Pterion

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Pterion
Pterion.PNG
Side view of head, showing surface relations of bones (Pterion labeled at center)
Gray188-Sphenoparietal suture.png
Side view of the skull with arrow pointing to the Pterion
Latin Pterion
Gray's p.182

The pterion is the region where the frontal, parietal, temporal, and sphenoid join together.[1] It is located on the side of the skull, just behind the temple.

Structure[edit]

The pterion is located in the temporal fossa, approximately 2.6 cm behind and 1.3 cm above the posterolateral margin of the frontozygomatic suture.[2]

It is the junction between four bones:

These bones are typically joined by three cranial sutures:

Clinical significance[edit]

The pterion is known as the weakest part of the skull.[3] The anterior division of the middle meningeal artery runs underneath the pterion.[4] Consequently, a traumatic blow to the pterion may rupture the middle meningeal artery causing an epidural haematoma. The pterion may also be fractured indirectly by blows to the top or back of the head that place sufficient force on the skull to fracture the pterion.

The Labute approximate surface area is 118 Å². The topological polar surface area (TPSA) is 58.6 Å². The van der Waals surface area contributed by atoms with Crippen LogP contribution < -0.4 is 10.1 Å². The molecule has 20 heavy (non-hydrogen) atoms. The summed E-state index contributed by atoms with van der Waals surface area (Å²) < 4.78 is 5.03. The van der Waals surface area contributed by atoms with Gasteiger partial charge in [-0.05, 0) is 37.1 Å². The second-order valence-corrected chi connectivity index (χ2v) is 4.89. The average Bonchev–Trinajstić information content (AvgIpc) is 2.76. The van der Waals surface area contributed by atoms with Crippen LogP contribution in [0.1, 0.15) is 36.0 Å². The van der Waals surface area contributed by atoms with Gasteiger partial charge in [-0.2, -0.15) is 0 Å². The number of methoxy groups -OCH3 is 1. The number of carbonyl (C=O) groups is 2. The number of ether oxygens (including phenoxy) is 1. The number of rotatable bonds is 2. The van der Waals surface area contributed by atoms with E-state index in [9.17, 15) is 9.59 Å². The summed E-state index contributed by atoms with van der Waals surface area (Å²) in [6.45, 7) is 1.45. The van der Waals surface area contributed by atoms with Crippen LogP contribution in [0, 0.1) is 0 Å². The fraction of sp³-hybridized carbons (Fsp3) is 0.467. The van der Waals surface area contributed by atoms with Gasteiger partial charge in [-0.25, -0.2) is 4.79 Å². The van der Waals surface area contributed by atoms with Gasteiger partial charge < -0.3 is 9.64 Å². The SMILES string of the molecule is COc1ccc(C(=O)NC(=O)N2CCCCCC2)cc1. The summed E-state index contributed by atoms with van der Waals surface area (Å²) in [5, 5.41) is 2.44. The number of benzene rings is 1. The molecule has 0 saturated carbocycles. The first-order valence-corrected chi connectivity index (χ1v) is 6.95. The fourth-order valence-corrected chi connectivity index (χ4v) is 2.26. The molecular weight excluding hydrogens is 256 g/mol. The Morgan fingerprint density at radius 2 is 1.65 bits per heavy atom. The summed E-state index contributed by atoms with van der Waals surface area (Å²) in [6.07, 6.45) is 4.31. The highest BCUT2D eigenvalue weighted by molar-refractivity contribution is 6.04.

Etymology[edit]

The pterion receives its name from the Greek root pteron, meaning wing. In Greek mythology, Hermes, messenger of the gods, was enabled to fly by winged sandals, and wings on his head, which were attached at the pterion.

References[edit]

  1. ^ R.M. McMinn.Last's anatomy regional and applied, 9th edition. Edinburgh (UK): Churchill Livingstone; 1994. Page 645
  2. ^ Siyan, MA; Louisa J.M. Baillie and Mark D. Stringer (April 2012). "Reappraising the surface anatomy of the pterion and its relationship to the middle meningeal artery". Clinical Anatomy 25 (3): 330–339. doi:10.1002/ca.21232. PMID 21800374. 
  3. ^ Garner, Jeff; Goodfellow, Peter (2004). Questions for the MRCS Vivas. p. 123. 
  4. ^ Weston, Gabriel (22 August 2011). "Mapping the Body: The Temple". The Guardian. Retrieved 4 February 2012, 4 April 2012. 

External links[edit]

This article incorporates text from a public domain edition of Gray's Anatomy.